Likewise, the Supreme Court of Hawaii, in Makaki v. General Motors Corp., held that parents can maintain a cause of action for loss of consortium of an adult child who was severely and permanently injured as a result of the negligence of another. 780 P.2d 566, 576 (1989); see also Harbeson v. Parke-Davis, Inc., 656 P.2d 483, 494 (Wash. 1983) (noting that damages for loss of filial consortium are not limited to the child's minority).
By contrast, the Supreme Court of Wisconsin in Estate of Wells v. Mount Sinai Med. Ctr., explained its reasons for following the majority view not allowing parents to recover consortium resulting from injuries sustained by an adult child:
There are several reasons why allowing recovery to the parents of minor children but not adult children is a rational response to the above-articulated public policy concerns. As compared to adult children, minors are significantly less likely to have spouses or children of their own. Thus, in most cases, a tortfeasor who injures a minor child will not also be liable to persons having such relationships to the victim.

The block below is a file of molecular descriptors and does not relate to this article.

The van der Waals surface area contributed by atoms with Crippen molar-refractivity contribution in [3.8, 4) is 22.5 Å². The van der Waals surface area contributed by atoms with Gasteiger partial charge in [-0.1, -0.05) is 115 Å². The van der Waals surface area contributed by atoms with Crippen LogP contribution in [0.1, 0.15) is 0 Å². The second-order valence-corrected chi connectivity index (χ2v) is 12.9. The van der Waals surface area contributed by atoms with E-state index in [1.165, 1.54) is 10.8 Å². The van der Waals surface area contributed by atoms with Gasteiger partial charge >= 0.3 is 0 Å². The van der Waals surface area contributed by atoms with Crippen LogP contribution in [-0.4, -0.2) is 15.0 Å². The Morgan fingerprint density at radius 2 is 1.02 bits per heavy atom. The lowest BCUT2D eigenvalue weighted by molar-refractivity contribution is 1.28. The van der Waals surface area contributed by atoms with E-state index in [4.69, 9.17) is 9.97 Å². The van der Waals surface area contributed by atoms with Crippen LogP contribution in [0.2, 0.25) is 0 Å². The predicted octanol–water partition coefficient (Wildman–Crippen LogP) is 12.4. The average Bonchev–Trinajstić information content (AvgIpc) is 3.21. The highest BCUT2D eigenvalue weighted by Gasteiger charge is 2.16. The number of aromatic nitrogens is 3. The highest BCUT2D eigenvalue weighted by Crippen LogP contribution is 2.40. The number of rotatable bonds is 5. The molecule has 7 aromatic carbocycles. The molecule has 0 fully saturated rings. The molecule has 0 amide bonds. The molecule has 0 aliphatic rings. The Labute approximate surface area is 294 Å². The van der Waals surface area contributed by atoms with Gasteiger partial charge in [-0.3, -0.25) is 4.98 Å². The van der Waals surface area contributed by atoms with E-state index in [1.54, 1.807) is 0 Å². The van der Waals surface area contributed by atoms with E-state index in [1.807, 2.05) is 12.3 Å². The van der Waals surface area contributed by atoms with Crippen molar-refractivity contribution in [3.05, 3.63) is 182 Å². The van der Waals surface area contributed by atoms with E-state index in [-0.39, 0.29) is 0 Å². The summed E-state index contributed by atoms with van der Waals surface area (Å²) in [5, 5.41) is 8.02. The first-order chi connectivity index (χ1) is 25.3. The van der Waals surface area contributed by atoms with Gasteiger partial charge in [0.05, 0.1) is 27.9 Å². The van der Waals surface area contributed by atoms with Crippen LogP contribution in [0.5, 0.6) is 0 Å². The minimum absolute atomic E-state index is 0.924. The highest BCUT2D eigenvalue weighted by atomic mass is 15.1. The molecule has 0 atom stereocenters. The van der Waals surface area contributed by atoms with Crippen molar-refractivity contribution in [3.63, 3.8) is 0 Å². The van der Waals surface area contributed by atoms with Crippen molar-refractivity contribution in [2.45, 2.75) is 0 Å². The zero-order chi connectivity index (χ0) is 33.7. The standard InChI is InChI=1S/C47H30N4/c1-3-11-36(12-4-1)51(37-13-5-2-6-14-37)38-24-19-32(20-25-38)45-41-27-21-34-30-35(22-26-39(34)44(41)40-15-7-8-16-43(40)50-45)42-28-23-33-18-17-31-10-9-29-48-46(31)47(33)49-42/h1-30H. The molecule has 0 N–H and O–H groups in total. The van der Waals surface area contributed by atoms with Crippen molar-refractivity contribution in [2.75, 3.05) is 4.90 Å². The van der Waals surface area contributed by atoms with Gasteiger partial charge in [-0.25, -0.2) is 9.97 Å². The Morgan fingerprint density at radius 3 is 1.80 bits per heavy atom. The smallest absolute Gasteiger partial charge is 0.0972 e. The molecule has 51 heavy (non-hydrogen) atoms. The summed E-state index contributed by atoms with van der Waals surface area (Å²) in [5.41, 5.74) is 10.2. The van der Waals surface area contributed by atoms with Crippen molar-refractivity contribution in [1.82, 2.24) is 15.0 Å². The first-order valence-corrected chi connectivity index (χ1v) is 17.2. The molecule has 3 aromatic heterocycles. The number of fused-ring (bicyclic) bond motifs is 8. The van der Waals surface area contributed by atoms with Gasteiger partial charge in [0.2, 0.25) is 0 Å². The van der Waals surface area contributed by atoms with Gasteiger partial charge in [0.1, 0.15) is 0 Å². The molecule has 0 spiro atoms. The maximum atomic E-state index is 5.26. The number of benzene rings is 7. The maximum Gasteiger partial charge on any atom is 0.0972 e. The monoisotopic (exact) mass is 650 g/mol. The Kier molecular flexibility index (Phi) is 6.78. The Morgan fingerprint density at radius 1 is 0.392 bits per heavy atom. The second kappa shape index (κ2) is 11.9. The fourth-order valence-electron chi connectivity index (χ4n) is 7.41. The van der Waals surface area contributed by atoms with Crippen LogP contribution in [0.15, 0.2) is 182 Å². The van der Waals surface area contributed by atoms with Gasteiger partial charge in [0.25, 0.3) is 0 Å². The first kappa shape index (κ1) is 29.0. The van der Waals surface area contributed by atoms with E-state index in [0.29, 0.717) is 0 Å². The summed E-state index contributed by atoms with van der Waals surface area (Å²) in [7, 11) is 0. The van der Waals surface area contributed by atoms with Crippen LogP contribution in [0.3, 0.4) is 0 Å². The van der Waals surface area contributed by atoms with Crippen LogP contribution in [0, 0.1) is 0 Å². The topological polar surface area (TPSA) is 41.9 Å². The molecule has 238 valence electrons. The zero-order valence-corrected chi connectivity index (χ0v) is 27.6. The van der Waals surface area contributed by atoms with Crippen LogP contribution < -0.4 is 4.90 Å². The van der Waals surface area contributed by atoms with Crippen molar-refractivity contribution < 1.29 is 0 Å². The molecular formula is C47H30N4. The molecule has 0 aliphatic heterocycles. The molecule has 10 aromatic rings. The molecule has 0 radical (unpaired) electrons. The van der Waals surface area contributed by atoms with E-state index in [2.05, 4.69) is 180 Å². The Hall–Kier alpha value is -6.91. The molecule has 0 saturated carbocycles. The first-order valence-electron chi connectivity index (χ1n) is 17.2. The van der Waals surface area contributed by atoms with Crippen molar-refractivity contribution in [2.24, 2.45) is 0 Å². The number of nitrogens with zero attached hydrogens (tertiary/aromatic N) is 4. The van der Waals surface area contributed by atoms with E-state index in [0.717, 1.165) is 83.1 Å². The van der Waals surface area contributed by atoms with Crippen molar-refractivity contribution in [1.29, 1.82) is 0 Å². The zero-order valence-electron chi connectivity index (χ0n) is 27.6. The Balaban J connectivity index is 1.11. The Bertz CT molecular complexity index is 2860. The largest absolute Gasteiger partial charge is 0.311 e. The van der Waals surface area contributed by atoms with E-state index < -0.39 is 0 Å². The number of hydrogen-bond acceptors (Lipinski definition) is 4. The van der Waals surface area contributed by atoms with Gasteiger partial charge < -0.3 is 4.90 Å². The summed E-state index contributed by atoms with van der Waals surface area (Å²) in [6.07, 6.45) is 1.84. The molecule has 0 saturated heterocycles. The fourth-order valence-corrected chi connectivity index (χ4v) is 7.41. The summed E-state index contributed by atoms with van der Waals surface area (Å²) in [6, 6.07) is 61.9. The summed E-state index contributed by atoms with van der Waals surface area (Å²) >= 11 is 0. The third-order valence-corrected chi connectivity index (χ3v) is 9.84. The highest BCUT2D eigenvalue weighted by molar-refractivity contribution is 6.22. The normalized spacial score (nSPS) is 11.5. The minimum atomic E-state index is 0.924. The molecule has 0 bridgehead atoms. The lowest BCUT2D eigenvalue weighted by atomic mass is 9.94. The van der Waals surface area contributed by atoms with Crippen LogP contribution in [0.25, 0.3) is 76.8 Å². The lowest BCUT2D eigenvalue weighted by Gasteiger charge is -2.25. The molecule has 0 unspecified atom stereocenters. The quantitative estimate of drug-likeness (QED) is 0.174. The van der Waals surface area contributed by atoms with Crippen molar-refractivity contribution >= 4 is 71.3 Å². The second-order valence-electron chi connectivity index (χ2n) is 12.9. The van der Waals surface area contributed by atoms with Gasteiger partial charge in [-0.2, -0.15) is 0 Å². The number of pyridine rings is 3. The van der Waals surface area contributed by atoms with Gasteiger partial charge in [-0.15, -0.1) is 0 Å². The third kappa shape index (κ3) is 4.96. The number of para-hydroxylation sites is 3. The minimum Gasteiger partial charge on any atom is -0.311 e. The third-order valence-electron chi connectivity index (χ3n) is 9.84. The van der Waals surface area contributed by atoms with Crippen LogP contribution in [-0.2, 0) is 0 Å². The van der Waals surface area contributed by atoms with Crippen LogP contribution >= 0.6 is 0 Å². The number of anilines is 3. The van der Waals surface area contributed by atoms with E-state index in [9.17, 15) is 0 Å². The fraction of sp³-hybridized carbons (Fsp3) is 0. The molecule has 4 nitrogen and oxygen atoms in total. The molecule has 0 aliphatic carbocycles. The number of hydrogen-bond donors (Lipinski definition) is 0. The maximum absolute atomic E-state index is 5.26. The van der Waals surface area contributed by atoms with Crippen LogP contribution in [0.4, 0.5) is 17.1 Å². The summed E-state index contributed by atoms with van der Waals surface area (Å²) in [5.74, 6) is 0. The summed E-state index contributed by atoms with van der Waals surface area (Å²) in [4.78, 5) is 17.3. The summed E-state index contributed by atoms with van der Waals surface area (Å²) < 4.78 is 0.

In addition, the period of minority itself is limited, lasting just 18 years. Today, with increasing life expectancy, it is not uncommon that persons 60 or even 70 years of age may still have surviving parents. Extending the parents' cause of action to their adult children, therefore, will in many cases extend the parents' potential period of recovery by as much as 40 or 50 years. [515 N.W.2d 705, 710 (Wis. 1994).] See also Aurora v. Burlington N. R.R. Co., 31 F.3d 724, 726 (8th Cir. 1994)(finding the mother's loss of consortium claim arising our of nonfatal injury to adult child was properly dismissed because Nebraska would not allow such claim); Counts v. Hospitality Employees, Inc., 518 N.W.2d 358, 361 (Iowa 1994) (finding that a parent could not recover for loss of consortium on account of dram shop injury to adult son); Schmeck v. City of Shawnee, 647 P.2d 1263, 1267 (Kan. 1982)(denying parents of an adult child a consortium claim where the State does not recognize loss of consortium claim for injuries caused by the negligence of another); Michigan Sanitarium & Benevolent Ass'n v. Neal, 139 S.E. 841, 842 (N.C. 1927)(holding that parent of adult son who became deranged could not recover for loss of consortium because the damages were too remote.); Cole v. Broomsticks, Inc., 669 N.E.2d 253, 256 (Ohio App.3d 1995), appeal dismissed, 663 N.E.2d 1301, reconsideration denied, 665 N.E.2d 682 (1996)(denying a parent of an adult child a loss of consortium cause of action because no such cause of action exists for a parent of an adult); Brower v. City of Philadelphia, 557 A.2d 48, 51 (Pa. Cmwlth. 1989) (denying parents' claim for loss of adult child's filial consortium because Pennsylvania does not recognize cause of action for loss of companionship and society); Boucher v. Dixie Med. Ctr., 850 P.2d 1179, 1184-85 (Utah 1992) (finding that parents of tortiously injured adult child could not recover for loss of consortium in light of legislative abolition of spousal consortium cause of action).